Q & A Library
New Male Contraceptive?
I've heard that a new male contraceptive is in the works. Can you tell me what it is, how it will work, when it will be available and what took so long?
Answer (Published 9/24/2012)
Several methods of male contraception are currently under investigation. The one that has gotten the most attention lately uses hormonal gels that men rub into the skin on their shoulders daily. The gels contain testosterone and a synthetic hormone called Nestorone that is similar to progesterone. In a study at UCLA, 56 men tested this new method for 20 weeks. While using the combination of hormones, their sperm counts dropped dramatically – from about 15 million per cubic milliliter of ejaculate to 1 million or less, a level that is compatible with very low pregnancy rates. The researchers reported that most of the men made no detectable sperm during the study. Another group of men received a testosterone gel and a placebo. In this group, sperm counts dropped below one million in only 23 percent of the subjects. None of the men in the trial knew whether they were getting the hormonal combination or the testosterone plus placebo.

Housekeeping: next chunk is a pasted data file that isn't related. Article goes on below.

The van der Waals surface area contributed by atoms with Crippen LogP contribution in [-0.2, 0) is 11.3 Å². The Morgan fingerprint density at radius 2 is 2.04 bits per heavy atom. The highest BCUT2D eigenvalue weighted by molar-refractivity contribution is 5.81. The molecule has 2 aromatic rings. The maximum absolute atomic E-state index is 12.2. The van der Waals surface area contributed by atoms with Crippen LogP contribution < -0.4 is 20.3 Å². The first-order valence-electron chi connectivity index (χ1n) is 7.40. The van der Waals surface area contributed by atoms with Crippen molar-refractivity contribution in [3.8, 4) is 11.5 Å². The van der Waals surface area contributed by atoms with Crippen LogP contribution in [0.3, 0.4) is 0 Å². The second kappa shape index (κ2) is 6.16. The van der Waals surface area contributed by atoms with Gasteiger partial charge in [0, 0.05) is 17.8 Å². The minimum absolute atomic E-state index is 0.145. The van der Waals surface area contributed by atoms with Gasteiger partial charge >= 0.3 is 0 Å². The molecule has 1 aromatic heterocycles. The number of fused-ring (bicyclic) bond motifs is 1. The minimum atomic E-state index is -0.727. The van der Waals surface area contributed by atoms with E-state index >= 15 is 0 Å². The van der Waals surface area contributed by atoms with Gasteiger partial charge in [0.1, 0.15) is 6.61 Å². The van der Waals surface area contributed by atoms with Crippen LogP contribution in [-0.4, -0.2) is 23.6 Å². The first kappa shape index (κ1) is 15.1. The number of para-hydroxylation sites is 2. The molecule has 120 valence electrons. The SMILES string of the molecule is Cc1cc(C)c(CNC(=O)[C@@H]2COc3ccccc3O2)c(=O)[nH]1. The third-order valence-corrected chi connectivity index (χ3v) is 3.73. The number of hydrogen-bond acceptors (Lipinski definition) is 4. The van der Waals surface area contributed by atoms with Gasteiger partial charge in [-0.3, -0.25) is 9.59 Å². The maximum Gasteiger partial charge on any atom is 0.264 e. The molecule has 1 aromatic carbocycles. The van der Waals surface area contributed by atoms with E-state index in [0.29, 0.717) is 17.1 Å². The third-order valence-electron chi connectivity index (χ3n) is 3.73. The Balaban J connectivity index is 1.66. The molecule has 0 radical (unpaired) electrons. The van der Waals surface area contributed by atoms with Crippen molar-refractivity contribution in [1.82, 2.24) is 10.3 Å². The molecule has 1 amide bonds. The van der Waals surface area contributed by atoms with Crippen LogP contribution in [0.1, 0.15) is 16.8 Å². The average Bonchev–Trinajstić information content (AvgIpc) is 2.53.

This approach to contraception works by shutting down processes in the brain that regulate sperm manufacture by the testes. The treatment is reversible; sperm counts returned to normal about 12 weeks after the men stopped using the hormonal gels. The only side effect was acne, which developed in about one-fifth of the participants. While this study is promising, larger trials of a single gel that combines both hormones will be needed before it can be submitted for FDA approval.
A number of other approaches are being tested. These include:
Despite this research, no male contraceptive is likely to become available any time soon. For now, men should use condoms, undergo vasectomy, or rely on women’s contraceptive use to prevent unwanted pregnancies.
Andrew Weil, M.D.
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